Sullivan reviewed the numerous ways in which the administration has worked to strengthen Indo-Pacific ties, highlighting the strengthening relationships with individual countries in the region, as well as partnerships like AUKUS, the Quad, multiple historic summits and how the U.S. has fostered connections and alliances between European and Indo-Pacific countries. 

“Our regional allies and partners, for their part, are betting on American economic vitality,” Sullivan said. “They’ve announced almost $200 billion of investments into the U.S. since the start of the administration.”

Sullivan also touched on the measures taken to protect against vulnerabilities in advanced technologies.

“We implemented carefully tailored export restrictions on key technologies; focused on advanced semiconductor manufacturing tools — a topic, by the way, that was central to one of the earlier UC San Diego forums when I first really got immersed in this question of semiconductor manufacturing equipment; supercomputing capabilities; and the most advanced chips critical to military modernization,” Sullivan said. “These steps are not about protectionism, and they’re not about holding anybody back — they’re critical for our national security over the long run.”

The overall approach, Sullivan concluded, is rooted in bipartisanship. 

“When the U.S. deals in a strategic competition from a position of strong bipartisan support, of all pulling together in service of the country, we always come out stronger for it,” Sullivan said. “We intend to do what we need to do to protect our interests and defend our allies, while at the same time effectively managing competition with China to the good not just of the U.S., but to the good of global stability, as well. That is our commitment.”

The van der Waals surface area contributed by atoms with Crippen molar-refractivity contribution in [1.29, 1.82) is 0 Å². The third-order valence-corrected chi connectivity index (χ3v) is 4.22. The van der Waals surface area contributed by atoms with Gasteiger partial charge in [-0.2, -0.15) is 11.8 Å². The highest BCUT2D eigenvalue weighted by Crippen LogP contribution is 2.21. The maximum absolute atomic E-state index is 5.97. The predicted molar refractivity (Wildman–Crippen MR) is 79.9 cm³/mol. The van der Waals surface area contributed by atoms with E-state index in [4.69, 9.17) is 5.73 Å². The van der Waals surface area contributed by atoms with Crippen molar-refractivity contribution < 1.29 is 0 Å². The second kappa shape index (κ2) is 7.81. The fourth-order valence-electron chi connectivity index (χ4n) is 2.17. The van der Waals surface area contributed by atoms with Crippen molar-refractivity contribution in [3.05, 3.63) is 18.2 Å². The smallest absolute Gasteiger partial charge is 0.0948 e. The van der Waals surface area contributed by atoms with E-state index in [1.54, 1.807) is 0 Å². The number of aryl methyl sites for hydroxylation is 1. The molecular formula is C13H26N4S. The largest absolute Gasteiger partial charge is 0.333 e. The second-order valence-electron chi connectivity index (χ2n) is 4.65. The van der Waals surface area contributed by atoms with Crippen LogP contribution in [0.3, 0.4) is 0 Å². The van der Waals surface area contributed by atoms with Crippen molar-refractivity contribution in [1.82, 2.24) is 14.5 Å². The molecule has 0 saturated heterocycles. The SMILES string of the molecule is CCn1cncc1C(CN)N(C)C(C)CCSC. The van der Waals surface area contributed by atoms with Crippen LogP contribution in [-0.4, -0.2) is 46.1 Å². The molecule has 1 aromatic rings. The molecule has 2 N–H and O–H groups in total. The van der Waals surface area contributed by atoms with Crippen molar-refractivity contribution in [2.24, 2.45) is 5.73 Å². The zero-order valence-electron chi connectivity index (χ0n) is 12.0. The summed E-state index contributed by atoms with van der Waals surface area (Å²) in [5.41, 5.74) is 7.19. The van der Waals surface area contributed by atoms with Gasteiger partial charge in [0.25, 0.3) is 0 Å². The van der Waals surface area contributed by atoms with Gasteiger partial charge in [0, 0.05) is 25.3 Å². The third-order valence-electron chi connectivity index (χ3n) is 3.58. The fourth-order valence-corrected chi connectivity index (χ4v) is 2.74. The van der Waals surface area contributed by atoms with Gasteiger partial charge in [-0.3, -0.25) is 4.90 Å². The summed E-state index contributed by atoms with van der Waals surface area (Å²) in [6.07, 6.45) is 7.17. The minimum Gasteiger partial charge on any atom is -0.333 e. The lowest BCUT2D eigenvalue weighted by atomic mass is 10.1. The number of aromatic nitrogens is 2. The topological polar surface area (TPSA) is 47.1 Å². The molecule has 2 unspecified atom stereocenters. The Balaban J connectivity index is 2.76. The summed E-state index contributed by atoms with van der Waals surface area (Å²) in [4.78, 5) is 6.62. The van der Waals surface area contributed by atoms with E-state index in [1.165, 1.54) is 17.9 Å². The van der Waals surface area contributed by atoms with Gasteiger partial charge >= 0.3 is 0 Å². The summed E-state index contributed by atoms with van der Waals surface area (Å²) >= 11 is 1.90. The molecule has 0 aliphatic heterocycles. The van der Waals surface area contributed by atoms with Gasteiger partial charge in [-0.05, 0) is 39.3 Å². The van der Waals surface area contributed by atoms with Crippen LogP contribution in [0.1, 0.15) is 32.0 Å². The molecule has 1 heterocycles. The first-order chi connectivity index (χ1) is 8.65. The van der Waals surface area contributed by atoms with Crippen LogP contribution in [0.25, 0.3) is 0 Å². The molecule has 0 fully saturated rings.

Productive discussions on the pressing issues in U.S.-China policy

Following Sullivan’s speech, forum attendees took time to honor the life of Jeffrey A. Bader (video), a distinguished diplomat and highly respected architect of U.S.-China policy across several administrations in the past five decades. Bader was an honoree of the inaugural China forum at UC San Diego in 2019 and, to perpetuate his legacy, the 21st Century China Center will fundraise to establish the Jeffrey A. Bader Fellowship to support students who have a demonstrated interest in contributing to U.S. policy toward China.

The forum resumed the next day with candid discussions about Congress’s role in the U.S. China policy, recent political developments under Chinese President Xi Jinping, China’s economic future, and the benefits and costs for U.S. competition with China. 

Though the forum retained its traditional focus on U.S.-China relations and domestic developments in China, especially on the Chinese economy, the implications of the recent Taiwan election for U.S. policy was at the forefront of the discussions. 

The 2024 China Forum was chaired by Shirk, Hadley and former U.S. Trade Representative Charlene Barshefsky, and participation was by invitation only. Chatham House Rule was applied throughout the forum, except for the public lecture, to ensure candid discussion. 

“The 21st Century China Center is proud to have collaborated with CFR and our longtime supporters to hold this special winter forum in Washington, D.C.,” said Victor Shih, center director. “Leveraging our expertise on China and U.S.-China relations, the center is committed to ensuring that the China Forum remains the premier platform for in-depth discussions about the U.S.’s China policy in the years to come.”

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Virginia Watson is the communications editor for the School of Global Policy and Strategy. She has spent her entire career in editing, writing and design, both in industry and higher education. She holds a master's in technical and professional communication from Auburn University and a B.S. in journalism with a minor in graphic design from Troy University.